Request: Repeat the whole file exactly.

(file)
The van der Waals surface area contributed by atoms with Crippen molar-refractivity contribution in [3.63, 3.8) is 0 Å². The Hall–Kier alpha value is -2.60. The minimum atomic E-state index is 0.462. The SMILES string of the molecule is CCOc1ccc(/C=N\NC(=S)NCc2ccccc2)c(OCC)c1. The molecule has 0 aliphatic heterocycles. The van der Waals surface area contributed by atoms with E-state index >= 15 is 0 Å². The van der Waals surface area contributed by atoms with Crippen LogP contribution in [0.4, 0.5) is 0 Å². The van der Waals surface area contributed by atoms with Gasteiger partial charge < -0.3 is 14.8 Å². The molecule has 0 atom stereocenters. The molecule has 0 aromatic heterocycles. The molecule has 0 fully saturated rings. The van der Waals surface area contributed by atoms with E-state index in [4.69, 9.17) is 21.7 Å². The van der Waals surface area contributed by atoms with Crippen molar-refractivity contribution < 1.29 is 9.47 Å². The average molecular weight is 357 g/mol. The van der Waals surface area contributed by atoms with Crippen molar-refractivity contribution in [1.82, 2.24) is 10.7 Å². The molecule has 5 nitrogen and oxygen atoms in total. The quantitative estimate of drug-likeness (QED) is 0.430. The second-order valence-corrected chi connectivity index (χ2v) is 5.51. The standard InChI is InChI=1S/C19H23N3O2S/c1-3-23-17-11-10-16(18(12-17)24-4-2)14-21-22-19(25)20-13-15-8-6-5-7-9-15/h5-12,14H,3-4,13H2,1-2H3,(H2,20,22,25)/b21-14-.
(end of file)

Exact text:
The van der Waals surface area contributed by atoms with Crippen molar-refractivity contribution in [3.63, 3.8) is 0 Å². The Hall–Kier alpha value is -2.60. The minimum atomic E-state index is 0.462. The SMILES string of the molecule is CCOc1ccc(/C=N\NC(=S)NCc2ccccc2)c(OCC)c1. The molecule has 0 aliphatic heterocycles. The van der Waals surface area contributed by atoms with E-state index >= 15 is 0 Å². The van der Waals surface area contributed by atoms with Crippen LogP contribution in [0.4, 0.5) is 0 Å². The van der Waals surface area contributed by atoms with Gasteiger partial charge < -0.3 is 14.8 Å². The molecule has 0 atom stereocenters. The molecule has 0 aromatic heterocycles. The molecule has 0 fully saturated rings. The van der Waals surface area contributed by atoms with E-state index in [4.69, 9.17) is 21.7 Å². The van der Waals surface area contributed by atoms with Crippen molar-refractivity contribution < 1.29 is 9.47 Å². The average molecular weight is 357 g/mol. The van der Waals surface area contributed by atoms with Crippen molar-refractivity contribution in [1.82, 2.24) is 10.7 Å². The molecule has 5 nitrogen and oxygen atoms in total. The quantitative estimate of drug-likeness (QED) is 0.430. The second-order valence-corrected chi connectivity index (χ2v) is 5.51. The standard InChI is InChI=1S/C19H23N3O2S/c1-3-23-17-11-10-16(18(12-17)24-4-2)14-21-22-19(25)20-13-15-8-6-5-7-9-15/h5-12,14H,3-4,13H2,1-2H3,(H2,20,22,25)/b21-14-.